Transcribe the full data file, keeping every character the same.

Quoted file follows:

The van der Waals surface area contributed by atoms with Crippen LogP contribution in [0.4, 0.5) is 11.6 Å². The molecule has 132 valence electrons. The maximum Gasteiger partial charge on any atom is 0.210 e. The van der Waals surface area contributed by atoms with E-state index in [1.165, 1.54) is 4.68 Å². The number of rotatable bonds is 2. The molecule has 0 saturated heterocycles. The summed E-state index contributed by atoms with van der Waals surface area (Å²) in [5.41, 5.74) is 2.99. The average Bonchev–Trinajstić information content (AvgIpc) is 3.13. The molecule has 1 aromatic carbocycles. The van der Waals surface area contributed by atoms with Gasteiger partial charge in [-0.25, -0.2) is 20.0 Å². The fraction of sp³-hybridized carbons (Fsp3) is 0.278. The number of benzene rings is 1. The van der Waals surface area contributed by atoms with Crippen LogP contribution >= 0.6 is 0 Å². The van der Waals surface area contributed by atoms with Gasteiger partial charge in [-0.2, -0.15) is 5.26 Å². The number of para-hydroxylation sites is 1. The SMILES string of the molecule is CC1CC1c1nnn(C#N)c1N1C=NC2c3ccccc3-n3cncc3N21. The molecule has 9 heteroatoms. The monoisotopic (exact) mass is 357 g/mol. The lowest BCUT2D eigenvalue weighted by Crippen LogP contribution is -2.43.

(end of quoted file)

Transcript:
The van der Waals surface area contributed by atoms with Crippen LogP contribution in [0.4, 0.5) is 11.6 Å². The molecule has 132 valence electrons. The maximum Gasteiger partial charge on any atom is 0.210 e. The van der Waals surface area contributed by atoms with E-state index in [1.165, 1.54) is 4.68 Å². The number of rotatable bonds is 2. The molecule has 0 saturated heterocycles. The summed E-state index contributed by atoms with van der Waals surface area (Å²) in [5.41, 5.74) is 2.99. The average Bonchev–Trinajstić information content (AvgIpc) is 3.13. The molecule has 1 aromatic carbocycles. The van der Waals surface area contributed by atoms with Gasteiger partial charge in [-0.25, -0.2) is 20.0 Å². The fraction of sp³-hybridized carbons (Fsp3) is 0.278. The number of benzene rings is 1. The van der Waals surface area contributed by atoms with Crippen LogP contribution >= 0.6 is 0 Å². The van der Waals surface area contributed by atoms with Gasteiger partial charge in [-0.2, -0.15) is 5.26 Å². The number of para-hydroxylation sites is 1. The SMILES string of the molecule is CC1CC1c1nnn(C#N)c1N1C=NC2c3ccccc3-n3cncc3N21. The molecule has 9 heteroatoms. The monoisotopic (exact) mass is 357 g/mol. The lowest BCUT2D eigenvalue weighted by Crippen LogP contribution is -2.43.